Sunday, June 5, 2011

Extracting Honey the First Time

Today is the first time in three years of bee keeping we actually got honey. We didn't expect to get it today. Hubby went to work the bees and had frames in the lower boxes full of capped  honey. He had to remove them to give the bees room in the brood chambers.

Here is a step by step explanation of how we extracted the honey. This is on the small side of equipment. This is for a hobby bee keeper. We have 5 hives but hope to keep growing. We started out with 2 hives. We try to double each year using our own bees. hubby will start atleast 5 nucs this year. That will give us 10 hives by next year if they all do well.

 Here is a capping knife. It plugs into the wall and heats up. It then is able to slice off the wax caps that are over the honey.
 Here are filters that go over the food grade 5 gallon bucket that we put the honey into. We use the medium filter. It keeps all the bad stuff out.
 This is the basket for the extractor. The frames fit down inside it.
 Here is the out side part of the extractor.
 Here is the extractor chained down to the legs. If you did not chain it down it will walk off of the legs while extracting.
 Our extractor is a hand crank kind. You can buy a motor to go on top of it. I like the hand crank type but if you get it going to fast it tries to walk off. We had to hold it down when I got it going really fast.
 Here is the inside with the basket in it. It works like a centrifuge.
 This is called an uncapping tank. It has two layers. The first one has holes in it. To hold the wax and let the honey go thru.  The extractor, capping tank, and 5 gallon bucket have honey gates on them. That is a valve that lets the honey out. You lock them down when in use and when you want the honey to flow just open it up. Like a water faucet.
 Here is a pretty frame of capped honey. The yellow is the wax cap the bees use to cover the honey. This can be used to make lip gloss or candles.
 Here is hubby putting it on a board above the capping tank. This is how you hole it when you get ready to cut the wax off.
 You take the heated knife and cut off the top of the wax opening the honey up. The wax falls down into the uncapping tank and the honey goes to the bottom holding tank. The uncapping tank has a lid so when you let it sit bugs and lent can not get into it.
 Here is a frame that has been uncapped. The wax is hanging on for dear life.
 Here is some capping wax in the uncapping tote.
 This nifty tool is a capping scratcher. It works just as well as the knife. We used it to scratch the wax the knife could not get. Some of the wax was short and under the frame and the knife can not reach it.
 Here is the extractor turning and the honey collecting on the side and the bottom.
 Here is the first honey out of the honey gate. This is after 4 frames. If the honey gets up to high it is hard to turn the extractor.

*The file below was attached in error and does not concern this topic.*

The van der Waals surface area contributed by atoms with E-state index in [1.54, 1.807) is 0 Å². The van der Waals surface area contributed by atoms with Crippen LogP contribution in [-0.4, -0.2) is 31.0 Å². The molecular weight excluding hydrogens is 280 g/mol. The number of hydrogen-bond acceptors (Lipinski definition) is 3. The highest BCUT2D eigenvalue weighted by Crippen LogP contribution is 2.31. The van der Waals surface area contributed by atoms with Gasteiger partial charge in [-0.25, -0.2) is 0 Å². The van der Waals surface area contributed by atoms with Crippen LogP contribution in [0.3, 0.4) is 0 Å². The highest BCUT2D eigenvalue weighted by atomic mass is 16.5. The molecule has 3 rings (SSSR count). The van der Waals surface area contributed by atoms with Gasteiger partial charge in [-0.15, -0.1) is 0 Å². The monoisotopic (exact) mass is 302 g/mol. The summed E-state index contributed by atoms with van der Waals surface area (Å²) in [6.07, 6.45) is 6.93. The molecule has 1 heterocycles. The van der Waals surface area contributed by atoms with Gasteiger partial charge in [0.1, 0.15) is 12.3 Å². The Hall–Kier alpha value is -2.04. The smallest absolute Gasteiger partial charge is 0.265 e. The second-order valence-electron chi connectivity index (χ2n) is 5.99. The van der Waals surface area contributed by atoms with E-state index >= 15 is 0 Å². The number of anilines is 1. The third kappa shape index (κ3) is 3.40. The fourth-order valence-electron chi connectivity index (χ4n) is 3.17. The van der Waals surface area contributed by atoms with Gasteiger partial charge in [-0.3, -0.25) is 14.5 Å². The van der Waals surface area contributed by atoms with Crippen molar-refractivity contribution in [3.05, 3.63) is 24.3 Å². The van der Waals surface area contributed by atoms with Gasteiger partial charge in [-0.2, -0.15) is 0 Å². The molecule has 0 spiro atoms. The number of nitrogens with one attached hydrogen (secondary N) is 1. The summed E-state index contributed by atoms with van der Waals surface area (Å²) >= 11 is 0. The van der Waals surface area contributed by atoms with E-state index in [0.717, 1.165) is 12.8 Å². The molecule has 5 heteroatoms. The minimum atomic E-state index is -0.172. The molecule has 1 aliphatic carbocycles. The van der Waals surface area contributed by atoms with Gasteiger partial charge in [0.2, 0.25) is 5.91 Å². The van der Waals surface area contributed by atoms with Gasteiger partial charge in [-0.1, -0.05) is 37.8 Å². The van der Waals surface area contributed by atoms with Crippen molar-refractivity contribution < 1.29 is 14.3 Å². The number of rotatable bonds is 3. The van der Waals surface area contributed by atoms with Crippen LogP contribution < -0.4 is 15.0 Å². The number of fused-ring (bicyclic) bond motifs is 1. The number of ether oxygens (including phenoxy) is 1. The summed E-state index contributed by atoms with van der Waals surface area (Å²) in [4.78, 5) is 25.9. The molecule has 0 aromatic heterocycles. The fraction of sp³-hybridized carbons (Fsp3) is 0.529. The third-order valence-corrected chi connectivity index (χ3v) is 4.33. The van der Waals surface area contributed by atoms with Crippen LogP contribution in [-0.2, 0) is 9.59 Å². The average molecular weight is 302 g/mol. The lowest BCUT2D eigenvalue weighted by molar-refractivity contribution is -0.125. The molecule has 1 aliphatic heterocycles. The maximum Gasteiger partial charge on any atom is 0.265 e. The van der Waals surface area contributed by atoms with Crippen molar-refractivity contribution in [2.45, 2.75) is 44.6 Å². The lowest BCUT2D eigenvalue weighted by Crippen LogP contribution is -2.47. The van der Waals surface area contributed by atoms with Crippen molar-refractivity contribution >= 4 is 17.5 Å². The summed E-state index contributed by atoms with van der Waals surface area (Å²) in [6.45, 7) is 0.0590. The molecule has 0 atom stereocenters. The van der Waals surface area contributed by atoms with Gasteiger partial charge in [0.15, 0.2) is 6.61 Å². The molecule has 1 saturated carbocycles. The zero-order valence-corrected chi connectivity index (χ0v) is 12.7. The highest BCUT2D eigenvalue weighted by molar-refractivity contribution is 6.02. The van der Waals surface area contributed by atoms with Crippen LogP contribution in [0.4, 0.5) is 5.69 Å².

Here is a full filter of honey.

We take the used frames and put them in a hive with the top off. They then go to the bee yard for the bees to clean them up. We will then freeze them for a few days to make sure there are not wax moth eggs in there. Then we will give it back to a hive to clean up and use again.

The hardest part of this project was a little 6 year old wanting to stick a spoon into every drip. He had a blast helping but I think he ate a pint all his self. Rebekka loved the wax cappings and honey. She chewed on them for a while until all the honey was out.

Now we wait a few days for it to filter and settle. We may filter it again depending on the amount of wax in it. The we bottle it and store it. Don't worry to the people I promised some to. Your will be out the door as soon as it is ready. I know yall have been waiting for a while. :)

Our favorite way to eat the honey is on homemade butter milk biscuits with real grade A butter mixed with the honey into a paste then spread on warm biscuits.

Today the all but one duck and baby turkey moved out side. We kept the turkey inside because the bigger ducks were picking on him. We also have a baby duck with a bad foot so he got to stay inside too. The two of them will be spoiled beyond belief. The turkey was already leaving the tote to find me today. I hollered at him to quite down and he got out and came to me all the way across the house. Rebekka is proud to have such a smart turkey for a pet.


Deray said...

Wow, I had no idea that getting honey was so much work! Good job guys ;-)

Rebecca from Chow and Chatter said...

i guess its better to have a lot I am sure it will keep great job though

flyingkitten said...

Great post. I enjoyed reading every word. I bet that honey tastes so good. It was fun looking at all the pictures of the process.

priya said...

Great thoughts you got there, believe I may possibly try just some of it throughout my daily life

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